The ripple effects were soon visible on the local community as well. People cleared up the path to the village and used the cut down bushes to build a boundary fence for the school. They also made a school kitchen garden (currently providing nutrition for 66 students) with Goonj ‘Family Kits’ as reward for their efforts. Today, the school has a student council of its own, with a ‘Prime Minister’ and other ministers looking after food, health, sanitation, sports, cultural and other miscellaneous activities. The children also maintain a ‘herbal medicine’ garden growing more than 30 types of herbs apart from running an indigenous seeds collection centre in the school.
In the process, the overall interest and involvement of the parents in their wards’ studies and their connection with the school has improved a lot. The village head promised to include the school’s fencing under Mahatma Gandhi National Rural Employment Guarantee Scheme (MGNREGS). In April 2015, the fence was turned into a brick boundary wall with the panchayat (a village council) funds. It shows that when a community works on its own problems, their voice demanding their rights becomes much more powerful. Every year the school gets a sum of ₹10,000 under the Sarva Shiksha Abhiyan (SSA) for maintenance etc. With their major school material needs addressed by Goonj, this money was freed up for other infrastructural work like acquiring wash basins, taps etc.
Child development specialists say that the environment and general awareness a child gets in his or her early years leaves a lasting impact. The primary school in Andharisole does not boast of air-conditioned classrooms or horse riding lessons but what it is giving to its students is perhaps something all of us would want for our children to imbibe. Dedicated teachers like Harish make a big difference in the quality of learning for their students who also took the initiative to change their own learning experience. The good news is that this is not the only school transforming its own story..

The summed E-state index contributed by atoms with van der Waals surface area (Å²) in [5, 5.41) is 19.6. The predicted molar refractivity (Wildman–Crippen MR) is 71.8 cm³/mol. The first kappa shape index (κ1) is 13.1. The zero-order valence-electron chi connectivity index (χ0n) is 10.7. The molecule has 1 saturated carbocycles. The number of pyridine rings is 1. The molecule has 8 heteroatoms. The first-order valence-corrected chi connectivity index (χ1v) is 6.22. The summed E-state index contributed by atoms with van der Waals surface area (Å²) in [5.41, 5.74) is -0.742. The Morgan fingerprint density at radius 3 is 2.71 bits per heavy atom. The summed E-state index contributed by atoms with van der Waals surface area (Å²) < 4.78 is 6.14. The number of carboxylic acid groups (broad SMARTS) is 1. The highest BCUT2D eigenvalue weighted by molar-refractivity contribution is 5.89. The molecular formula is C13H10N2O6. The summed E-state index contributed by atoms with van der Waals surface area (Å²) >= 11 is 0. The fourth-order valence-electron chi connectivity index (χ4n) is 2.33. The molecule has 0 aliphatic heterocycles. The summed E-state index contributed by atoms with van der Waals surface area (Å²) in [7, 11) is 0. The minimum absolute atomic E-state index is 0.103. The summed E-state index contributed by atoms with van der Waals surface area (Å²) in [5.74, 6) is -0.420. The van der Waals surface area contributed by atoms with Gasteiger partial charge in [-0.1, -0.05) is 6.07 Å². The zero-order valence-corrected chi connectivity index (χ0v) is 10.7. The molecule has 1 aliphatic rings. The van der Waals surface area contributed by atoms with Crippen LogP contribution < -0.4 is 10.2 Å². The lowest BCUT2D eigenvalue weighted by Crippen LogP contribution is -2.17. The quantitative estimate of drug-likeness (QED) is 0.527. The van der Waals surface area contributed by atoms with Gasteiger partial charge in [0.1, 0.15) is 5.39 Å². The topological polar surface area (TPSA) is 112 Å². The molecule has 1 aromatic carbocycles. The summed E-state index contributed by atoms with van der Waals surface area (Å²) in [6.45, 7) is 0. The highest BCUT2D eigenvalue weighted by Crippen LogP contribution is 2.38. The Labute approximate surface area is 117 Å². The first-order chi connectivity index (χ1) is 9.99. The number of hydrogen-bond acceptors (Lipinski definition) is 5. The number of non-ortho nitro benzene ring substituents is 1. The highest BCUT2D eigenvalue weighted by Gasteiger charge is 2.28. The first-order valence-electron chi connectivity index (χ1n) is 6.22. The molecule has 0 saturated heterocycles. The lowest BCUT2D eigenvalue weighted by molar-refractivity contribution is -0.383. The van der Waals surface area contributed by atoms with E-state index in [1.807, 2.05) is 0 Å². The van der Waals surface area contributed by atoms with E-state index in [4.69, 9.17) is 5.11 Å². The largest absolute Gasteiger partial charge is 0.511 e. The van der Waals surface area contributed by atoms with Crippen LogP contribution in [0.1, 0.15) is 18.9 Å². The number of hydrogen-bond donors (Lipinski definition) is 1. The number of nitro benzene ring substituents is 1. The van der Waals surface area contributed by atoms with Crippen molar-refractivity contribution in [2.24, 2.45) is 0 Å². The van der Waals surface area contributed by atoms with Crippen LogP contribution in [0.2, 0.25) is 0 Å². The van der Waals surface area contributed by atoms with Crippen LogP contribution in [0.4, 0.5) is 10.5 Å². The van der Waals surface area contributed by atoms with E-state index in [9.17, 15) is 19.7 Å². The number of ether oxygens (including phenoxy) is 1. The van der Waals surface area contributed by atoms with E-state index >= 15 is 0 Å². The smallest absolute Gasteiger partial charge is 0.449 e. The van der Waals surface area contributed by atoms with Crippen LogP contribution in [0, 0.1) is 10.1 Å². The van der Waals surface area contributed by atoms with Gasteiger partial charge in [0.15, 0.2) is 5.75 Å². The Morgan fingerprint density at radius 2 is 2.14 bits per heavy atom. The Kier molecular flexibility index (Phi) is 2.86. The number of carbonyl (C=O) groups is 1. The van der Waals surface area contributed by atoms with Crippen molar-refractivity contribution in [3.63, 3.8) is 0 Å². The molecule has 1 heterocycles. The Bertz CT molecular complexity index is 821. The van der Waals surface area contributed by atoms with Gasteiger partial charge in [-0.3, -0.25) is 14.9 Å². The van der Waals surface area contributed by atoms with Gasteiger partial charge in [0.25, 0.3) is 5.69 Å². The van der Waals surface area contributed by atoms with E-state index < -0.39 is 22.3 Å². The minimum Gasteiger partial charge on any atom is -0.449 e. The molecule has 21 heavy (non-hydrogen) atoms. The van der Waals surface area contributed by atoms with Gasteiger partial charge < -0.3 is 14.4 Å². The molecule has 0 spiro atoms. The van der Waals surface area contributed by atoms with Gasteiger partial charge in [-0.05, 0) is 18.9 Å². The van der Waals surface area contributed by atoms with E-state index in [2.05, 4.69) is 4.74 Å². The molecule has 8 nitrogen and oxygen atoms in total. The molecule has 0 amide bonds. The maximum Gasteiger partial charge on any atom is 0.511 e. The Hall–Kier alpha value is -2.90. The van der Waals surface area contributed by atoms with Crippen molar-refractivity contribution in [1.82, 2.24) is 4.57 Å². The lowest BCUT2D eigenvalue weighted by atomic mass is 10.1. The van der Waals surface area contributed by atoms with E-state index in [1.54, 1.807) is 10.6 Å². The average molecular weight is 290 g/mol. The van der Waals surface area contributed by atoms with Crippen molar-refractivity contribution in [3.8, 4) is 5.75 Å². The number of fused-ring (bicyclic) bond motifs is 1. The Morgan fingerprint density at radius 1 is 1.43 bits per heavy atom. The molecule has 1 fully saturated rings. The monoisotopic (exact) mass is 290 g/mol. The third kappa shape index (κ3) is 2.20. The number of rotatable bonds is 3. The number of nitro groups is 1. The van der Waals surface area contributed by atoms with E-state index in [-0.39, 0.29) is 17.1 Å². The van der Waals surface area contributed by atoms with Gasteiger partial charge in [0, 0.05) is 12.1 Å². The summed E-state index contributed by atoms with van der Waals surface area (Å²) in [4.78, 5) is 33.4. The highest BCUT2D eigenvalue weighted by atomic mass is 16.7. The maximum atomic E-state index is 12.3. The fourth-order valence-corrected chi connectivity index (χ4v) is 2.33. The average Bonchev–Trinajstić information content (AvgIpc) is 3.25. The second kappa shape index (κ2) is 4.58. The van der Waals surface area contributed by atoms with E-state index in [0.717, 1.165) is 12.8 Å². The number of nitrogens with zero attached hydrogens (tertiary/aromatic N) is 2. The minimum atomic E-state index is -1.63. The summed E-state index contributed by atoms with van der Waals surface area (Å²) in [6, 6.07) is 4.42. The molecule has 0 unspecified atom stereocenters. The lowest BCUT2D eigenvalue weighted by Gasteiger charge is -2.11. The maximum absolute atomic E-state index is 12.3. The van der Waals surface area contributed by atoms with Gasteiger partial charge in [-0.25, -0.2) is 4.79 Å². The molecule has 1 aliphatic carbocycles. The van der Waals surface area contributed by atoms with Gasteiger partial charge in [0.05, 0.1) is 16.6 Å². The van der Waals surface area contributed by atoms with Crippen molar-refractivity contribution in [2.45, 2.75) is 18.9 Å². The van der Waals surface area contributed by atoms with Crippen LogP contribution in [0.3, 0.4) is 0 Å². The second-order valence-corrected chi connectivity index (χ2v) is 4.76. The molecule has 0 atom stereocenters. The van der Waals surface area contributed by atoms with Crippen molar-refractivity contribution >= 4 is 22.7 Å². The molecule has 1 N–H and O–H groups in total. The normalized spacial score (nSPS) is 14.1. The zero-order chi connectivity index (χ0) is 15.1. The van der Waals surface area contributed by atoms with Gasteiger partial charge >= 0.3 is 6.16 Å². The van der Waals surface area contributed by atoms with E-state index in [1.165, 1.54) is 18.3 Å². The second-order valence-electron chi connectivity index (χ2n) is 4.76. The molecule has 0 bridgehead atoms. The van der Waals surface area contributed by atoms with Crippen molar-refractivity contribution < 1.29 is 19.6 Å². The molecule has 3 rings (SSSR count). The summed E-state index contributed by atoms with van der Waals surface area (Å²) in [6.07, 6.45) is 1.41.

In 2015, parents started withdrawing their kids from private schools to enroll them in the government school in Munakot block of Pithoragarh! This is a rare phenomenon but that’s because this government school is unlike any other. It was awarded the first prize in sanitation in the state, racing ahead of many other big names. The credit goes to Chandra Shekhar Sharma, the school headmaster, whose tenacity paid off. All he needed was a little support to pursue his goal of making his school the best in the area. From July 2015 when the local Goonj team started reaching necessary material support to this school, the impact was soon visible. Now the school has a small library, a computer centre and the kids have enough to wear and play leading to a hike in attendance. One of the things that clinched the first prize, were the hand towels each student had (provided by Goonj) !!
Sounds strange? Small things do matter!!
West Champaran, Bihar
This school in Gauri Belawa, was basically a group of 100 children sitting under shade in a mango orchid. They suffered every season of the year-scorching heat in the summer, bone-drenching wetness in the monsoons and shivering chill in the winter. When the principal met us and shared these problems we encouraged 92 villagers from the area to build a basic school structure. They went one step ahead, collecting bamboos and other raw material, cutting down bushes, leveling the ground, constructing a 15×50 ft long cottage and a 15×18 ft kitchen for preparing and serving food to the kids. They also leveled the mud outside the school to make a 130×50 ft playground. Pleasantly surprised by their own strength and ability in solving their problems without depending on any outsiders, the villagers soon had a school ready for their children!